When I was a kid, a strange woman showed up at school and taught us about recycling. I’m not sure how she got there (cold-calling outreach from some nonprofit?). The environment — and science in general — was rarely discussed at my school, which concentrated on rote learning and passionate lectures on what horrible children we were.
I had never heard about recycling before, but I thought it sounded terrific. Taking old stuff and making it into new stuff! You know what did that? Transformers! This perfectly dovetailed with my chosen career path, which was to become either Optimus Prime or a very large steam shovel at the nearest opportunity. Then I went home and told my parents about it. They were less than enthused. Recycling was like a puppy, they explained. I might think it was cool, but they were the people who were going to have to drive all that recycling to the dump, since I didn’t have a driver’s license (yet another obstacle to becoming Optimus Prime). And that was the end of that.
Well, according to Nicholas Stern — aka Baron Stern of Brentford, and chair of the Grantham Research Institute on Climate Change and the Environment at the London School of Economics — I was doing it wrong. I should have nagged and nagged and nagged some more, the way that I did when I wanted a baby sister, or a majestic prancing plastic horse big enough for my Barbies to ride on.
“Today’s young people can and should hold their parents’ generation to account for their present actions. They can elicit an emotional response that can motivate action,” writes Lord Stern in his new book, Why Are We Waiting? The Logic, Urgency and Promise of Tackling Climate Change. “Children can teach their parents: I am reminded of the song ‘Teach Your Children Well’ by Crosby, Stills, Nash & Young, which also says ‘Teach your parents well.’ Education goes both ways.”
It’s not every day that a bigwig baron economist tells you to live according to the tenets of a Crosby, Stills, Nash & Young song, so let’s all sit here quietly for a moment and enjoy this. (Next up: A treatise on precisely how very fine our house truly is.)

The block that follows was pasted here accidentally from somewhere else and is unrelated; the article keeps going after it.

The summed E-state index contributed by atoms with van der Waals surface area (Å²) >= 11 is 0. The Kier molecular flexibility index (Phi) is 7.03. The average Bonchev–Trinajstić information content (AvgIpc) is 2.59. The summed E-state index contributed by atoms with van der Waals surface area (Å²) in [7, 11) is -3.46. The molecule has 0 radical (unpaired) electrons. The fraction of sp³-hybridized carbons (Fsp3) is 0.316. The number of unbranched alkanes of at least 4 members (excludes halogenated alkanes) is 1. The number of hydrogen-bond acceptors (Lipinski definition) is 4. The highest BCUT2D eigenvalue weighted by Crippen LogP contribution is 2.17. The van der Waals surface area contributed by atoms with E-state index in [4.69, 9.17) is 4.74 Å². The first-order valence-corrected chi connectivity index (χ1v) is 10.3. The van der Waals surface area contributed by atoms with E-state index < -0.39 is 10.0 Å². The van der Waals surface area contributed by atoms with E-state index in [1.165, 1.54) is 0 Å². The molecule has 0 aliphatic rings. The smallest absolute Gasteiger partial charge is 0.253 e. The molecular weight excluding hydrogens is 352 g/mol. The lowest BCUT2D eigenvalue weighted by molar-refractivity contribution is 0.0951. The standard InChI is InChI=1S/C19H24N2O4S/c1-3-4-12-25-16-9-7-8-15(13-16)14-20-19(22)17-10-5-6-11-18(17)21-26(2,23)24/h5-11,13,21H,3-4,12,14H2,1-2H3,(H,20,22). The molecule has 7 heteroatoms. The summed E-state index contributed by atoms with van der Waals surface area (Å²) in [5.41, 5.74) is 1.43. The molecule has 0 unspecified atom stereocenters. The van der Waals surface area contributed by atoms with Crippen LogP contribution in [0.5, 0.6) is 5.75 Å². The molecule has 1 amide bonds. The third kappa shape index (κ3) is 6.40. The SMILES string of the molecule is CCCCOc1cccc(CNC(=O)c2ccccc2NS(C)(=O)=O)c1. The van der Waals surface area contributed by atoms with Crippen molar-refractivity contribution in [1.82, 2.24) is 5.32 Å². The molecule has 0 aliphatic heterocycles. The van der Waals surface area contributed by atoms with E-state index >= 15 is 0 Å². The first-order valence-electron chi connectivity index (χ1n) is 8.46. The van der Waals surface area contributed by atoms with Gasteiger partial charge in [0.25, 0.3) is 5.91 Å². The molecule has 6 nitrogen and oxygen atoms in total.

Still, Stern is short on specifics as to how to actually utilize this “pester power” that children have over their parents. He suggests appealing to parents’ higher principles: “There is something that, on reflection, many adults would surely find repugnant in the idea that they will leave their children a damaged planet that will radically affect their life possibilities.”
The Independent got a few other environmental experts to weigh in on Stern’s remarks, and the results are similarly vague: “Young girls have enormous influence on their fathers,” said Tom Burke, chair of the E3G sustainable development charity. “In the work I have done I would say that the most influential group of people of all are 12-year-old girls; they have their fathers wrapped around their little fingers.”
“Schools can do more to educate children, who can then go on and pester their parents,” added Andy Deacon, managing partner of the environmental charity Global Action Plan.
If the environmental movement wants to get the child naggery right, the great grandaddy of this sort of thing are the crew of Freud-influenced social scientists, like Edward Bernays. Bernays was Freud’s actual nephew, and the creator of modern public relations (a term that he promoted the use of because he thought it sounded nicer than its predecessor, “propaganda”). Bernays, and like-minded Freudians like Ernest Dichter, studied the way that people persuaded each other, and the way that children persuaded their parents. They found that reasoned arguments — like, say, Dichter’s realization that the key to little girls pitching Barbie to their parents was for them to position her as a device for learning the importance of good grooming — are the gold standard for child nags. Other marketers have provided even more finely tuned categories.
I’m totally at sea, though, when I try to think of what a children’s crusade of climate-change-related nagging would look like. An army of preschoolers, piling on sweaters, sipping out of thermoses, and telling adults to turn down the thermostat? Surly teenagers rolling their eyes at the idea of driving the car instead of taking the bus?
Children of the world, Baron Stern has told you to put your best efforts into nagging on behalf of the planet. Is this fair? No. But, as I am sure your parents have told you many times before, life isn’t fair. I, for one, as someone who completely failed in my environmental nagging duties, am very interested to see how far you get.